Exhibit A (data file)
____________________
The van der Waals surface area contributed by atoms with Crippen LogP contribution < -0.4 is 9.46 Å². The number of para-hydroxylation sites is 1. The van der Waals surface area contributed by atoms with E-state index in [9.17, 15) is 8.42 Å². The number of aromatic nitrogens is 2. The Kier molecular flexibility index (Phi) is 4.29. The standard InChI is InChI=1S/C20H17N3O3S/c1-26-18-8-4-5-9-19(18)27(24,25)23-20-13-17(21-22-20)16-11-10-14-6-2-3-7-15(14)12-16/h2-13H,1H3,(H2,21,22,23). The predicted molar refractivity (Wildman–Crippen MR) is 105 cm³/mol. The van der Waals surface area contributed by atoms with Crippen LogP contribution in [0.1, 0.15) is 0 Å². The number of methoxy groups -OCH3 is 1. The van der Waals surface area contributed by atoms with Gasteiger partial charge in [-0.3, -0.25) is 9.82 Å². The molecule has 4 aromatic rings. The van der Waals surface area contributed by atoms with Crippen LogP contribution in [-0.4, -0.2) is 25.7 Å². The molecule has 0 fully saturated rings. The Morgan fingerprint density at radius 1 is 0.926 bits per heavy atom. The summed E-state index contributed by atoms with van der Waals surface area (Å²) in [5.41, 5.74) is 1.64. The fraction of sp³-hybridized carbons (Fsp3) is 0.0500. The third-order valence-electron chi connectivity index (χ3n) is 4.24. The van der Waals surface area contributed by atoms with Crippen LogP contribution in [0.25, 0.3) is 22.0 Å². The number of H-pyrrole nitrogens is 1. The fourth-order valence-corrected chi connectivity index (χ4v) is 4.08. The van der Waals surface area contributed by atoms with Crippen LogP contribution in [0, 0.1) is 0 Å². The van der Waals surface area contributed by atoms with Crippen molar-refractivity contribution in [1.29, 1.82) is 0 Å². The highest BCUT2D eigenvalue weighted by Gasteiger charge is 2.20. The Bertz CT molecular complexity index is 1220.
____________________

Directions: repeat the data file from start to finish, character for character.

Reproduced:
The van der Waals surface area contributed by atoms with Crippen LogP contribution < -0.4 is 9.46 Å². The number of para-hydroxylation sites is 1. The van der Waals surface area contributed by atoms with E-state index in [9.17, 15) is 8.42 Å². The number of aromatic nitrogens is 2. The Kier molecular flexibility index (Phi) is 4.29. The standard InChI is InChI=1S/C20H17N3O3S/c1-26-18-8-4-5-9-19(18)27(24,25)23-20-13-17(21-22-20)16-11-10-14-6-2-3-7-15(14)12-16/h2-13H,1H3,(H2,21,22,23). The predicted molar refractivity (Wildman–Crippen MR) is 105 cm³/mol. The van der Waals surface area contributed by atoms with Crippen LogP contribution in [0.1, 0.15) is 0 Å². The number of methoxy groups -OCH3 is 1. The van der Waals surface area contributed by atoms with Gasteiger partial charge in [-0.3, -0.25) is 9.82 Å². The molecule has 4 aromatic rings. The van der Waals surface area contributed by atoms with Crippen LogP contribution in [-0.4, -0.2) is 25.7 Å². The molecule has 0 fully saturated rings. The Morgan fingerprint density at radius 1 is 0.926 bits per heavy atom. The summed E-state index contributed by atoms with van der Waals surface area (Å²) in [5.41, 5.74) is 1.64. The fraction of sp³-hybridized carbons (Fsp3) is 0.0500. The third-order valence-electron chi connectivity index (χ3n) is 4.24. The van der Waals surface area contributed by atoms with Crippen LogP contribution in [0.25, 0.3) is 22.0 Å². The number of H-pyrrole nitrogens is 1. The fourth-order valence-corrected chi connectivity index (χ4v) is 4.08. The van der Waals surface area contributed by atoms with Crippen LogP contribution in [0, 0.1) is 0 Å². The van der Waals surface area contributed by atoms with Crippen molar-refractivity contribution in [1.29, 1.82) is 0 Å². The highest BCUT2D eigenvalue weighted by Gasteiger charge is 2.20. The Bertz CT molecular complexity index is 1220.